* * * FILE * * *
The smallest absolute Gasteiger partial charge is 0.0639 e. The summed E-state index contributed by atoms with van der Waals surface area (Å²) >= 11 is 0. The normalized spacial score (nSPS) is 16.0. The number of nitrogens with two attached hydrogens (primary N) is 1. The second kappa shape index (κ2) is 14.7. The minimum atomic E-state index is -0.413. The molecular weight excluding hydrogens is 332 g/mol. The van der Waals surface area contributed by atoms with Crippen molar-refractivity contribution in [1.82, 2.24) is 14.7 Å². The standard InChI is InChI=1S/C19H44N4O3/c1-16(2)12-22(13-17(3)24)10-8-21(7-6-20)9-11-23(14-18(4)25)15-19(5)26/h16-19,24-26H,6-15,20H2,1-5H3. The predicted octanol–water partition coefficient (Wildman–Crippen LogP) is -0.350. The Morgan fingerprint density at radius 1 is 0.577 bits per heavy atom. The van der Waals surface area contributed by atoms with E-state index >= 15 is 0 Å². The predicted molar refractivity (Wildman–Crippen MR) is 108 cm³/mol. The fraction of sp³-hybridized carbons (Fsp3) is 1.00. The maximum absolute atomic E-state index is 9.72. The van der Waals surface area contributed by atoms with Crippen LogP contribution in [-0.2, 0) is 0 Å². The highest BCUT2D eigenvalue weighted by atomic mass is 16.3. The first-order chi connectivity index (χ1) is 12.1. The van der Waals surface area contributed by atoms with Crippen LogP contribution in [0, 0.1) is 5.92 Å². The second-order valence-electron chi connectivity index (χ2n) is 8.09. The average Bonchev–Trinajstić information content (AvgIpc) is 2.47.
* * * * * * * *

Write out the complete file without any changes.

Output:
The smallest absolute Gasteiger partial charge is 0.0639 e. The summed E-state index contributed by atoms with van der Waals surface area (Å²) >= 11 is 0. The normalized spacial score (nSPS) is 16.0. The number of nitrogens with two attached hydrogens (primary N) is 1. The second kappa shape index (κ2) is 14.7. The minimum atomic E-state index is -0.413. The molecular weight excluding hydrogens is 332 g/mol. The van der Waals surface area contributed by atoms with Crippen molar-refractivity contribution in [1.82, 2.24) is 14.7 Å². The standard InChI is InChI=1S/C19H44N4O3/c1-16(2)12-22(13-17(3)24)10-8-21(7-6-20)9-11-23(14-18(4)25)15-19(5)26/h16-19,24-26H,6-15,20H2,1-5H3. The predicted octanol–water partition coefficient (Wildman–Crippen LogP) is -0.350. The Morgan fingerprint density at radius 1 is 0.577 bits per heavy atom. The van der Waals surface area contributed by atoms with E-state index >= 15 is 0 Å². The predicted molar refractivity (Wildman–Crippen MR) is 108 cm³/mol. The fraction of sp³-hybridized carbons (Fsp3) is 1.00. The maximum absolute atomic E-state index is 9.72. The van der Waals surface area contributed by atoms with Crippen LogP contribution in [-0.2, 0) is 0 Å². The highest BCUT2D eigenvalue weighted by atomic mass is 16.3. The first-order chi connectivity index (χ1) is 12.1. The van der Waals surface area contributed by atoms with Crippen LogP contribution in [0, 0.1) is 5.92 Å². The second-order valence-electron chi connectivity index (χ2n) is 8.09. The average Bonchev–Trinajstić information content (AvgIpc) is 2.47.